Forecasters boost odds of recession in U.S. over next year: survey.
Economic forecasters are boosting the odds that the United States will slide into recession in the next 12 months as the housing slump deepens and the credit crisis continues, the Wall Street Journal reported in its online edition Wednesday.
The latest WSJ.com survey of economists, conducted in the days following the gloomy Sept. 7 employment report, pegged the recession risk at 36 percent, up from a 28 percent probability a month earlier, the report said.
Three-fourths of the 52 economists responding to the recession question put the odds at or above 30 percent and 11 put the odds at 50 percent or better. The range was wide -- from 5 percent to 90 percent.
Only one out of eight economists say the credit crisis, with related market turmoil, has mostly run its course. About 60 percent say it is about half over, with the rest saying it is in the early stages, the survey shows.
The economists' most likely case is for substantially slower growth. On average, they project fourth-quarter gross domestic product to rise at a 1.9 percent annual rate, well below the 2.5 percent they estimated a month earlier. Growth in the first quarter of 2008 is seen at 2.1 percent, down from an earlier average estimate of 2.6 percent.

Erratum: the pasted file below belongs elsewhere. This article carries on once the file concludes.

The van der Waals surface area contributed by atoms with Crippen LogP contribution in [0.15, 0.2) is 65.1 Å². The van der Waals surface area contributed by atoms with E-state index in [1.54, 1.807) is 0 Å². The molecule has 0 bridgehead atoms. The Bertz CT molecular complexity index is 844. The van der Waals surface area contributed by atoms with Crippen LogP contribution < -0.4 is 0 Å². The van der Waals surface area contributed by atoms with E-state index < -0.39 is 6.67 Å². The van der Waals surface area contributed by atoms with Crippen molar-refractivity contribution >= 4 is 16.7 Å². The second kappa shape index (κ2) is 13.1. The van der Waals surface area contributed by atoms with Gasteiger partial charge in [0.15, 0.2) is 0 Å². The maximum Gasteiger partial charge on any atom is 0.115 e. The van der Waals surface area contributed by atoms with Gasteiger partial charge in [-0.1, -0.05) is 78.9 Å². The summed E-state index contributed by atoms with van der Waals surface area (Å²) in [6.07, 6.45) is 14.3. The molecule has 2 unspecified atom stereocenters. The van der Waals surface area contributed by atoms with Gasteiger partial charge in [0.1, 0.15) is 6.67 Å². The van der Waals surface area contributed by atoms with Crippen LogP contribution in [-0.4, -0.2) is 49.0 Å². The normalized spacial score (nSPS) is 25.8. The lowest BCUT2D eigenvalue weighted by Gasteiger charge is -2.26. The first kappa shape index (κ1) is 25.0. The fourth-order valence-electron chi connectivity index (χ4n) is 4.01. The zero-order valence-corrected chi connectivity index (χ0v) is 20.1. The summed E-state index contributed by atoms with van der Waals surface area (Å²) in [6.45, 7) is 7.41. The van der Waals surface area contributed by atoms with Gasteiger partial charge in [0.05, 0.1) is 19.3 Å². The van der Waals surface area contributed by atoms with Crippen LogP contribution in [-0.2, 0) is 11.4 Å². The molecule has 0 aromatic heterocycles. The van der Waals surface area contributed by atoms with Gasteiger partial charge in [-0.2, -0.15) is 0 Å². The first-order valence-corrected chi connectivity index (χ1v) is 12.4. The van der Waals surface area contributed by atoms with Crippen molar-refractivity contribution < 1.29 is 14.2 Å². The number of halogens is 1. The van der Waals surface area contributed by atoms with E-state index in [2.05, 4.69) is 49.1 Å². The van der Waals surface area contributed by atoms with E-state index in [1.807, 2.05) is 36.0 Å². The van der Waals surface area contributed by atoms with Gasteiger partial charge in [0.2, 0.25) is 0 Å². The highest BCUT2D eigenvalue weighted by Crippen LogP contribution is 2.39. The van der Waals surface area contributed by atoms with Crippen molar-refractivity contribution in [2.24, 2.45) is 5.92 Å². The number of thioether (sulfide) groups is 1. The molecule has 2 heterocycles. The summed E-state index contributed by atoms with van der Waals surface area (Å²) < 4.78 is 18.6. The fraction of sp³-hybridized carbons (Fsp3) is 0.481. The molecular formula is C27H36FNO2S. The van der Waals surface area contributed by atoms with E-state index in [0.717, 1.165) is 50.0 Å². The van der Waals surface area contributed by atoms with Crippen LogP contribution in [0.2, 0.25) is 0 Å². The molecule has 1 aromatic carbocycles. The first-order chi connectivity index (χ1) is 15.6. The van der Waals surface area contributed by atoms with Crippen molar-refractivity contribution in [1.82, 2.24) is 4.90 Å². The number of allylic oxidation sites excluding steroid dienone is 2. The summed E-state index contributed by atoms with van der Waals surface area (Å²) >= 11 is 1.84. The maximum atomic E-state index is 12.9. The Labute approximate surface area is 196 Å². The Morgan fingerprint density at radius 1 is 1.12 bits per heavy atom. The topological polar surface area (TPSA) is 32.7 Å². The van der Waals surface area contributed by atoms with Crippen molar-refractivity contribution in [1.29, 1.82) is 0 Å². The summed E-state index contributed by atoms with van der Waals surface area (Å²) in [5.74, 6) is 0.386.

The economists on average expect the nation's unemployment rate to hit 4.8 percent by this December -- up from 4.6 percent now -- and 4.9 percent by next June. Less than half -- 22 out of 55 economists -- see unemployment at or above 5 percent by December 2008.
Nonfarm payrolls are estimated to grow almost 83,000 a month on average over the next year, well below projected growth of more than 108,000 jobs in the August WSJ.com survey. Projections ranged from an average monthly drop of 30,000 jobs to a monthly gain of 173,000 jobs, the report said.
About 85 percent of forecasters said economic conditions warrant a cut in interest rates by the Federal Reserve.
The forecasters expect a series of rate cuts that would bring the benchmark federal funds rate to about 4.5 percent by the middle of next year.
Three out of four economists said the Fed helped cause the latest credit market turmoil by setting interest rates too low for too long this decade, the Journal said.